UTokyo’s Lotus Exhibition Garden holds annual showcase
The Lotus Exhibition Garden of the Institute for Sustainable Agro-ecosystem Services of the University of Tokyo opens its doors to the public every summer. Situated in Tanashi, Nishitokyo City, its origins date back to 1951, when Dr. Ichirō Ōga, a botanist with a doctorate in science from the University of Tokyo, excavated two-millennia-old lotus seeds from the site of the former university farm in Kemigawa, Chiba Prefecture. This in turn led to the collection and cultivation of lotus flowers at the university in the botanical laboratory of the Faculty of Agriculture, previously based near the excavation site in Chiba. The laboratory has since been moved to its current location.
There are currently 300 different types of lotuses in the garden, of which 100 are on display. Naturally, the Ōga lotus is the main attraction at the garden. What is striking is the diversity of the collection, with a wide variety from Japan and China as well as the rest of the world, including the U.S. and Vietnam. There are also 11 UTokyo originals; Ryokuchi-bijin (緑地美人) and Tsuki-no-hohoemi (月のほほえみ) have been patented. The “parents” of these breeds have been placed next to them, so you can see the precise characteristics that formed these originals.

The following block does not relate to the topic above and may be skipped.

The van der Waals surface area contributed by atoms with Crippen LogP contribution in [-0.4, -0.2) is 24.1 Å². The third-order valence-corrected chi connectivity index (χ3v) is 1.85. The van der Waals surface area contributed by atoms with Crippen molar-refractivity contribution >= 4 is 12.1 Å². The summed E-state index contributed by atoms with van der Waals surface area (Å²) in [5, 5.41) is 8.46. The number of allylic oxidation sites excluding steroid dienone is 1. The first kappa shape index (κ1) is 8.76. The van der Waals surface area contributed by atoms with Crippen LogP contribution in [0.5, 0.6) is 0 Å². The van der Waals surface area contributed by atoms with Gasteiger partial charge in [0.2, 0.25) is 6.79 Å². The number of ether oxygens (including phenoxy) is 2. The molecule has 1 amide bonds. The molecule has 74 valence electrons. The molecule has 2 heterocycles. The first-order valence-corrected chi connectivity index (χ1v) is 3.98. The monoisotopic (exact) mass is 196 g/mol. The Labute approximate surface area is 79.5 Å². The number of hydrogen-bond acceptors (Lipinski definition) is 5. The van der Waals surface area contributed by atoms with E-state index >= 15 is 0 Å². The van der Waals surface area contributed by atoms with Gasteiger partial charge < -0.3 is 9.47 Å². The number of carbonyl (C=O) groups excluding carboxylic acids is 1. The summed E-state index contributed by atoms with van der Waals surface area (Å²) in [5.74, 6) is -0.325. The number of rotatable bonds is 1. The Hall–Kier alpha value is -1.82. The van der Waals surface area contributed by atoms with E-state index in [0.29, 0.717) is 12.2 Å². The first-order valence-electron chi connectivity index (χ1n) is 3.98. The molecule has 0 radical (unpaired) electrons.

The lotus plant has a multitude of uses aside from its obvious beauty. For one, the seeds are edible along with the lotus root—they have a starchy consistency, and are often used in Chinese medicine. The leaf and the stem can be used to drink sake as a funnel-like cup. The leaf is also extremely hydrophobic, known as the “lotus effect”; this has been mimicked and used on the lids of a particular aloe yogurt brand. A line of cosmetics called Renka was created based on the Ōga lotus’ fresh, floral scent (available at the University of Tokyo Communication Center: https://utcc.u-tokyo.ac.jp/).
Roughly a hundred people visit each day to relish the ancient flower. The garden opens to the public every summer during the peak lotus season.